Residents of Castrillo Mota de Judíos, a Spanish village in Northern Spain, discovered graffiti earlier this week in four locations, including at the entrance to the townhall, on the signpost welcoming visitors to the village, at the site of a future Sephardic centre, and on a sign marking the village’s twinning with an Israeli city.
The village, which has only about 50 residents and no Jewish inhabitants, was originally called Castrillo Motajudíos, or Jew’s Hill Fort, in 1035, when Jews sought refuge there from a nearby pogrom. In 1627, the town was renamed Castrillo Matajudíos, or Fort Kill The Jews, during the Inquisition.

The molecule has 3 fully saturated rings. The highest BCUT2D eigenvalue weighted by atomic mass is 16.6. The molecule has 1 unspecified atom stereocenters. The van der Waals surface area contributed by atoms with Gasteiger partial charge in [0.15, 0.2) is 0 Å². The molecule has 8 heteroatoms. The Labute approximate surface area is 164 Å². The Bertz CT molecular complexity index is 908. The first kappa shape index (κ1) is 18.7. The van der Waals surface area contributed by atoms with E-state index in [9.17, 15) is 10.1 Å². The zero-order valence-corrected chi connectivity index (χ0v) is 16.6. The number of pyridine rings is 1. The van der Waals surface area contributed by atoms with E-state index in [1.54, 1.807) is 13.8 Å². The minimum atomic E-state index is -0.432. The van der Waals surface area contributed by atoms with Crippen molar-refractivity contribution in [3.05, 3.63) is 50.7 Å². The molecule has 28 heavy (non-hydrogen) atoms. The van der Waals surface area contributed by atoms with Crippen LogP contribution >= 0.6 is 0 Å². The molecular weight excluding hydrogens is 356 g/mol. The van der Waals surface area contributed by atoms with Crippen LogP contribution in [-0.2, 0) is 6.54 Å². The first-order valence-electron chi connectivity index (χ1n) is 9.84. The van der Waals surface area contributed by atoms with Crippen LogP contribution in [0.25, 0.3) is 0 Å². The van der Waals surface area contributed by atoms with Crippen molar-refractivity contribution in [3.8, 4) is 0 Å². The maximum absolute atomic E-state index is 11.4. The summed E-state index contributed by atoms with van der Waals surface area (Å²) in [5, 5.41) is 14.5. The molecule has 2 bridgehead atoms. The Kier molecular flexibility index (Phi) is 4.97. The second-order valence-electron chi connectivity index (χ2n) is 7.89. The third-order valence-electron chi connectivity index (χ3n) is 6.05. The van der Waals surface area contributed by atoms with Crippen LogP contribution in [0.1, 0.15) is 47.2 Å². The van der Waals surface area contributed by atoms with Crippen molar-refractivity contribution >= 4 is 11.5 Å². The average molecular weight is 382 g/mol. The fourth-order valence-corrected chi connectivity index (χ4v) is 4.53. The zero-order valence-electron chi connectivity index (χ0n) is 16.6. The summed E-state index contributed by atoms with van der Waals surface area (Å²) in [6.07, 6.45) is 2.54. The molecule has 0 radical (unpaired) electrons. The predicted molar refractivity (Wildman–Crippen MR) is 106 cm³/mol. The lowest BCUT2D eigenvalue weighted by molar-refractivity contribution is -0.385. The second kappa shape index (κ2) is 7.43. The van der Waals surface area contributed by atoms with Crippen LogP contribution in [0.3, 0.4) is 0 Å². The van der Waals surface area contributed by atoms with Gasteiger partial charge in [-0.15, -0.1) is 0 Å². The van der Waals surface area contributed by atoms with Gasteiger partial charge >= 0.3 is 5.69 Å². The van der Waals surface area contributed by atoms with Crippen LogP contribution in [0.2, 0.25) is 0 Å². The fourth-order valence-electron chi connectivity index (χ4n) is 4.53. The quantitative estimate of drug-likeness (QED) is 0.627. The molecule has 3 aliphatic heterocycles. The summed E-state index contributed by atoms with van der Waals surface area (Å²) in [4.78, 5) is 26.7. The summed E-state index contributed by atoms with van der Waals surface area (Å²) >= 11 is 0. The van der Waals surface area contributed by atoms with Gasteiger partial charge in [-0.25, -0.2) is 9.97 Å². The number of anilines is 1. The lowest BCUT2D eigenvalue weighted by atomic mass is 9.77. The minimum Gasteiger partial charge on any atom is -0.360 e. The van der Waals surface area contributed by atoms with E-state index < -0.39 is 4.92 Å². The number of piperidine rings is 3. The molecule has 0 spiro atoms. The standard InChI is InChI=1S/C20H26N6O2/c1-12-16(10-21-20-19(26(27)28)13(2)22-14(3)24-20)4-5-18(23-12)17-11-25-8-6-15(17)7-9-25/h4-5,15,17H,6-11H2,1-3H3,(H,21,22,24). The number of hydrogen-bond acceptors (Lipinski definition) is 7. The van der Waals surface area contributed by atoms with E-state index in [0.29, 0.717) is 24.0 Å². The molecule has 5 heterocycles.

In June 2015, following a referendum held by Mayor Lorenzo Rodriguez, the village’s name reverted to Castrillo Mota de Judíos, with the Mayor also undertaking efforts to restore the village’s Jewish heritage.
Some of the graffiti amended signs to the town’s old name, while the leader of the Inquisition was also praised.
Mayor Rodriguez said: “These are cowardly, intolerant and ignorant people who do not value neither heritage nor people; nor do they have respect for anyone or anything. These intolerant people are not allowed here.”
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